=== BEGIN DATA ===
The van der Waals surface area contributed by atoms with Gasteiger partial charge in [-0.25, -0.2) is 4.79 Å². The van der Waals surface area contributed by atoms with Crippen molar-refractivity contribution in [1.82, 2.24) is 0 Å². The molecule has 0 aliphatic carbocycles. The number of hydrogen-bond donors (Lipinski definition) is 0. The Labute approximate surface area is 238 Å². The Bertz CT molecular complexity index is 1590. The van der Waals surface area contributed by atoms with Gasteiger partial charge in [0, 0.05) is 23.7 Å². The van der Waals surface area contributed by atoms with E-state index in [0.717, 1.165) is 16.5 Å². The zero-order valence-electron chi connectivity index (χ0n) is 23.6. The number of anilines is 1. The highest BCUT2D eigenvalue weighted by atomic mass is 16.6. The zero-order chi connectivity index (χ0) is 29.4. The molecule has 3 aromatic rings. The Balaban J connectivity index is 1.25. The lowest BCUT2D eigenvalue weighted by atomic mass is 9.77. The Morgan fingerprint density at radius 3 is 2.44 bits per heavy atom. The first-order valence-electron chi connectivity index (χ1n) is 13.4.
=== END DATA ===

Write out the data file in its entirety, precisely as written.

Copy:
The van der Waals surface area contributed by atoms with Gasteiger partial charge in [-0.25, -0.2) is 4.79 Å². The van der Waals surface area contributed by atoms with Crippen molar-refractivity contribution in [1.82, 2.24) is 0 Å². The molecule has 0 aliphatic carbocycles. The number of hydrogen-bond donors (Lipinski definition) is 0. The Labute approximate surface area is 238 Å². The Bertz CT molecular complexity index is 1590. The van der Waals surface area contributed by atoms with Gasteiger partial charge in [0, 0.05) is 23.7 Å². The van der Waals surface area contributed by atoms with E-state index in [0.717, 1.165) is 16.5 Å². The zero-order valence-electron chi connectivity index (χ0n) is 23.6. The number of anilines is 1. The highest BCUT2D eigenvalue weighted by atomic mass is 16.6. The zero-order chi connectivity index (χ0) is 29.4. The molecule has 3 aromatic rings. The Balaban J connectivity index is 1.25. The lowest BCUT2D eigenvalue weighted by atomic mass is 9.77. The Morgan fingerprint density at radius 3 is 2.44 bits per heavy atom. The first-order valence-electron chi connectivity index (χ1n) is 13.4.